The first rule of broadcast primetime in the era of Peak TV states that every crime drama with widespread name recognition will eventually resurface as a CBS procedural. Hence the network’s twin hits Magnum P.I. and MacGyver. Its Hawaii Five-O reboot ended last year after 10 seasons, while its seven-season Sherlock Holmes riff Elementary wrapped in 2019. Despite short-lived disappointments like Rush Hour and Training Day, based on the movies of the same names, CBS has persisted with this strategy, dutifully adapting familiar stories into the syndication-friendly case-of-the-week format. Now—following the post-Super-Bowl premiere of The Equalizer, a formulaic but likable-enough action drama that casts Queen Latifah as a hero previously portrayed by Denzel Washington and Edward Woodward—comes The Silence of the Lambs sequel Clarice.
Debuting on Feb. 11, this frustratingly superficial psychological thriller follows the brave and insightful FBI trainee character originated, to Oscar-winning effect, by Jodie Foster. Set one year after the events of the film, in 1993, it finds Quantico grad and tabloid cover girl Clarice Starling (Pretty Little Liars alum Rebecca Breeds) ensconced at a snoozy desk job. She’s enduring a mandatory session with a smarmy psychotherapist (Shawn Doyle of The Expanse) who diagnoses her with “PTSD of the most egregious kind” when she’s summoned by Ruth Martin (Jayne Atkinson from House of Cards), the politician whose daughter was the captive whom Clarice so famously rescued from the clutches of serial killer Buffalo Bill. Now Attorney General, Ruth is creating an FBI task force to investigate serial violent and sexual crimes. Clarice is to be its telegenic public face—an assignment that places her under the supervision of her old Justice Department nemesis Paul Krendler (The Walking Dead’s Michael Cudlitz).
The three episodes provided for review suggest that Clarice will attempt to balance procedural-style story lines, such as a Waco-era cult siege that wraps up within a single twisty hour, with the kind of intricate, extended conspiracy plot embraced by prestige-branded cable and streaming crime dramas. That structure works fine, at least so far. What’s worrisome is that a longer arc requires nuanced storytelling and, in particular, characters with enough layers to justify several seasons’ worth of development. The show can’t keep pushing the same buttons every week.
Unfortunately, in early episodes, charismatic actors like Kal Penn and Nick Sandow (best known as Orange Is the New Black’s conflicted warden, Joe Caputo) seem wasted in bland FBI-guy roles. Paul comes across as the standard, casually sexist, easily corruptible law-enforcement type. Even Clarice fails to enthrall. That is, in part, because Breeds’ restrained (over-the-top West Virginia accent notwithstanding) performance can’t compete with the potent mix of strength and mortal terror Foster achieved. More disappointing is a backstory that harps on what little The Silence of the Lambs revealed about Clarice’s past—namely, that she was orphaned when her small-town cop father was killed in the line of duty—without deepening it.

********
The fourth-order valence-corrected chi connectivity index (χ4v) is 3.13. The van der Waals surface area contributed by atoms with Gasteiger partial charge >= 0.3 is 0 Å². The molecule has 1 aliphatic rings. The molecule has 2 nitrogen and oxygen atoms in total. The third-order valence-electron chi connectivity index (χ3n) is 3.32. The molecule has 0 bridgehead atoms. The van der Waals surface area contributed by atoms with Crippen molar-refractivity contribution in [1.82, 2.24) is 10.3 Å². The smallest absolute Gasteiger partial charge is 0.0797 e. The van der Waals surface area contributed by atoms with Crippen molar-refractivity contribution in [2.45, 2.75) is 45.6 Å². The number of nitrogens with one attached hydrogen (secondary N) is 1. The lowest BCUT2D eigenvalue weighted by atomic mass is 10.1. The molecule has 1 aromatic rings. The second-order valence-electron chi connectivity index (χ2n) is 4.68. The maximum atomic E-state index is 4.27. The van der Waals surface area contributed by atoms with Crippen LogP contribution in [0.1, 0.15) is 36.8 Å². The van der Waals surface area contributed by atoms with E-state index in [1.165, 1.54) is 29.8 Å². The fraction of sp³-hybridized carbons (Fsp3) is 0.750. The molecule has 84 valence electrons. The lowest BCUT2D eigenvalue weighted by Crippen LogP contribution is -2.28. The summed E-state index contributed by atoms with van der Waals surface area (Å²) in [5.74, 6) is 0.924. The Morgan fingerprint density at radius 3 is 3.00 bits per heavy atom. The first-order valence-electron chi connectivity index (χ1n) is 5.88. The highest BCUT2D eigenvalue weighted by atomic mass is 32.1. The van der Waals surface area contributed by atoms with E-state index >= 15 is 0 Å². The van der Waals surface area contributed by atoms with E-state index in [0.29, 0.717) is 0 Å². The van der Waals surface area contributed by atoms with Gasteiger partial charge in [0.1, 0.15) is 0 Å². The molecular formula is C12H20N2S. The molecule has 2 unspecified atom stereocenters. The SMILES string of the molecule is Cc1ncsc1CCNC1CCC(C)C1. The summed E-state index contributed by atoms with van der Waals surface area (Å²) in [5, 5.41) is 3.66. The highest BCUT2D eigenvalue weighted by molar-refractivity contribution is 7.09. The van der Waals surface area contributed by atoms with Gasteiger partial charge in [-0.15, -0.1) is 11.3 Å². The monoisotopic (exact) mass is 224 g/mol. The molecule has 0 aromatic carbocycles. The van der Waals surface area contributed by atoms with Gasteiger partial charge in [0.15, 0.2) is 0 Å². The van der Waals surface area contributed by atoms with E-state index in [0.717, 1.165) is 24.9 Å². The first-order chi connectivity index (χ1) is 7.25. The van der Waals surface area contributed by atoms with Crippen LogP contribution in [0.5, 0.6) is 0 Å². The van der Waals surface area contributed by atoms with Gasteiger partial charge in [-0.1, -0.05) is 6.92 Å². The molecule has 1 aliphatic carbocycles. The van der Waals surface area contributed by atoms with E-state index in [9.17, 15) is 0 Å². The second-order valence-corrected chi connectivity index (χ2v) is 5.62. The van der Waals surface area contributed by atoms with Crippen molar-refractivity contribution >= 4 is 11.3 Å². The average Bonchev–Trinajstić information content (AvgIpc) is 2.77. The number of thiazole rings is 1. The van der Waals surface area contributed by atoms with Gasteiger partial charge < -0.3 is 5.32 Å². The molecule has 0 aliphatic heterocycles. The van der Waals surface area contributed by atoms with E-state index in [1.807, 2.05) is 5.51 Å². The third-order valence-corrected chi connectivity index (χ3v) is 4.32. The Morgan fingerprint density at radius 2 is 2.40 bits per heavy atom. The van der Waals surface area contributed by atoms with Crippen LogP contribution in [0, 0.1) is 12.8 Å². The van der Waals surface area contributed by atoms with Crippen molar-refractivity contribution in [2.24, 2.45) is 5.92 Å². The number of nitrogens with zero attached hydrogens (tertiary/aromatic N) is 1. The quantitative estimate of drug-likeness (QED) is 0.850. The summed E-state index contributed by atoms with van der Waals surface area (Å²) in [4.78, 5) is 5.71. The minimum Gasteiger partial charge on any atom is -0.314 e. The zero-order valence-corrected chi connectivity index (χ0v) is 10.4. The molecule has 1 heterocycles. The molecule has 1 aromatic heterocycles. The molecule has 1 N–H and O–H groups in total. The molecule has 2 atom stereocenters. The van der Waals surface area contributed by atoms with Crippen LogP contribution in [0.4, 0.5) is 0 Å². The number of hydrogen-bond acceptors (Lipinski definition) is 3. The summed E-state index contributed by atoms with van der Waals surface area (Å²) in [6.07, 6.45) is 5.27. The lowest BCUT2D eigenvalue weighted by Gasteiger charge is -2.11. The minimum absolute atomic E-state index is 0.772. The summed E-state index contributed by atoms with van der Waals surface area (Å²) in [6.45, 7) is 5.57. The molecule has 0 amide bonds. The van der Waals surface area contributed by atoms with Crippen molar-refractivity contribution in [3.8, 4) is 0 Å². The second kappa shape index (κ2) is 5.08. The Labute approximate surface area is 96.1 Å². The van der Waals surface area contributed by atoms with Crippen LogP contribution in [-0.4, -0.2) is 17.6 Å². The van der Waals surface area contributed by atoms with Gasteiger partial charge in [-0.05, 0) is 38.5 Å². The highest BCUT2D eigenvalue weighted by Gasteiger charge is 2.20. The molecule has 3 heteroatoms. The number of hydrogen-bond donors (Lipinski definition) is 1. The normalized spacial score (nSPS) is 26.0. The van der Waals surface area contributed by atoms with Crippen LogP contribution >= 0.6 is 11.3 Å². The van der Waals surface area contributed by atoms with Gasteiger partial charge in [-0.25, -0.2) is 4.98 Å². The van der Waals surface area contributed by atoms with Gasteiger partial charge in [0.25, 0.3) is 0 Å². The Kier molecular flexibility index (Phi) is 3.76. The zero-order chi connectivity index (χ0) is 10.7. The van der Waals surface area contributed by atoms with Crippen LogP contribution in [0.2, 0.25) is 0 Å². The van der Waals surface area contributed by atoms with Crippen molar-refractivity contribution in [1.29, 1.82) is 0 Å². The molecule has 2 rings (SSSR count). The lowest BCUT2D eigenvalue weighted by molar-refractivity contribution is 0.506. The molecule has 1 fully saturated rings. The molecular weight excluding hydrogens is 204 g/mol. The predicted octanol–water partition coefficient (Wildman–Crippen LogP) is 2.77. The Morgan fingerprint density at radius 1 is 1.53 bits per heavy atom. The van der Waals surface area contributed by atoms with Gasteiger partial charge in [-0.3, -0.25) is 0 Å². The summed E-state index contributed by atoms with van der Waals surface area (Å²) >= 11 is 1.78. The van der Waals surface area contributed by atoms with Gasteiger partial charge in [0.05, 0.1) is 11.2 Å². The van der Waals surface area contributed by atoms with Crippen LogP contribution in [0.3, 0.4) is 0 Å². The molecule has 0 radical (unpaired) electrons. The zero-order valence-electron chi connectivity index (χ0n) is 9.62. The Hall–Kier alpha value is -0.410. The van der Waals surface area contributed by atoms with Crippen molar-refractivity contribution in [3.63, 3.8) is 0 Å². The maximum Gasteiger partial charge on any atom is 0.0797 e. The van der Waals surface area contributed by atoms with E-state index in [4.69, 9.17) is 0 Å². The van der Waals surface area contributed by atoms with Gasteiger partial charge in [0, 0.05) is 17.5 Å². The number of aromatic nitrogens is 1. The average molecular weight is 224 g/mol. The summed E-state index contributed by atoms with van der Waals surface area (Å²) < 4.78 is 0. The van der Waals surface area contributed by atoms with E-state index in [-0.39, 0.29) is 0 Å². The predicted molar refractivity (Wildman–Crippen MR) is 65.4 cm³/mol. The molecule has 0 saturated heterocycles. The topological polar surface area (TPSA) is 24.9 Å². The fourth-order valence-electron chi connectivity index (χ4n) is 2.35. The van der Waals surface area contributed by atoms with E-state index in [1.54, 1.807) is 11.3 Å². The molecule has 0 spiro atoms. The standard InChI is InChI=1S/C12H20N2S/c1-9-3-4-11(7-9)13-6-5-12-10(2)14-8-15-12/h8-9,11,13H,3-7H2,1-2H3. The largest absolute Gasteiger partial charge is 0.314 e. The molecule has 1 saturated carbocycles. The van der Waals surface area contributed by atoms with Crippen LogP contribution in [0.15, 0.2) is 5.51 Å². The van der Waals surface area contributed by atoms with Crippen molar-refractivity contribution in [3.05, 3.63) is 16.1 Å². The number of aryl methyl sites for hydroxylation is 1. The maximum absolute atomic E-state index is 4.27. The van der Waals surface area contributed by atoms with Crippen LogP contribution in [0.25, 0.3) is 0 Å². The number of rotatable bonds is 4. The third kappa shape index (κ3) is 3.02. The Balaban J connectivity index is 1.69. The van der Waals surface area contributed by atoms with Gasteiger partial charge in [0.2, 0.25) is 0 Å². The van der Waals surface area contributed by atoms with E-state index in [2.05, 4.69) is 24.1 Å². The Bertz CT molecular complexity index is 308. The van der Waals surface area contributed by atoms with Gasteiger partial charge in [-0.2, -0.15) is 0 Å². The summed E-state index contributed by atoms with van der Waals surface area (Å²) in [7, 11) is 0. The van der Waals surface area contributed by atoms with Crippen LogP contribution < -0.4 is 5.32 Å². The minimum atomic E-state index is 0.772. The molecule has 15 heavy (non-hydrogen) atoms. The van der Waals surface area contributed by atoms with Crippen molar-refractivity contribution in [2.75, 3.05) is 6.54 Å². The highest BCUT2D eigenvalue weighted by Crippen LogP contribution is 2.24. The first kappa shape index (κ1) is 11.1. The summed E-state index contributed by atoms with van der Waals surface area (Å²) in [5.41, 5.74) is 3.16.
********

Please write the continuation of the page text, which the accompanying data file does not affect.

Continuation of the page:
For a show about a brilliant behavioral scientist, Clarice doesn’t seem especially interested in building a psychological profile that feels specific. “It would be easier for everyone if I just became comfortable with the term survivor,” Clarice tells her shrink in the opening scene. “I’ve found most people want me to be just the one thing, a simple thing. So they can relax, I guess.” There’s some promise in that tension between the kind of feminist icon America wants her to be—a perfect combination of hero and martyr—and the tougher, more private person she appears to be in reality. The show leaves that thread hanging, though. It, too, seems to prefer a simplistic brand of feminism, fetishizing victimhood as well as strength; drawing gender-essentialist contrasts between women’s emotional intelligence and men’s macho brutality; and depicting crimes in which men do unspeakable things to women, while leaving plenty of carnage behind to spark viewers’ outrage or empathy or prurience.
The genius of director Jonathan Demme’s film version of Thomas Harris’ novel The Silence of the Lambs is, in part, the elegance with which it illustrates, without having to explain, the isolation and fear inherent in being a female prodigy within a perilous field dominated by men who find you intimidating. How depressing that, while the diabolical psycho-killer Hannibal Lecter (who, for copyright reasons, can’t even be named in Clarice) recognizes her as a worthy foil, her Quantico mentor mostly sees her as bait. NBC’s prematurely canceled cult favorite Hannibal, which ran for three seasons beginning in 2013, was a Silence prequel updated to the 21st century. In lacing the relationship between Hannibal (still a practicing forensic psychiatrist) and FBI profiler Will Graham with homoeroticism, creator Bryan Fuller’s visually striking drama overhauled the sexual and gendered subtext of Silence, with its retrograde, gender-dysphoric villain, Buffalo Bill.
Both adaptations of Harris’ books—the standouts among many lesser big-screen Lecters—have not just more substance and subtlety than Clarice, but also more style. Demme’s movie is stark, blunt, crisp, chilling. Fuller’s florid and decadent series makes dismemberment disturbingly beautiful, reimagining the world through the eyes of an impeccably dressed aesthete who transforms his human prey into haute cuisine. But Clarice, which in some flashbacks actually reproduces shots from Silence, has the same drab, dingy atmosphere as every other crime drama that’s supposed to be more gritty than fun. “The world is more interesting with you in it,” Hannibal once told Clarice. This uninspired comeback makes the killer into a liar as well.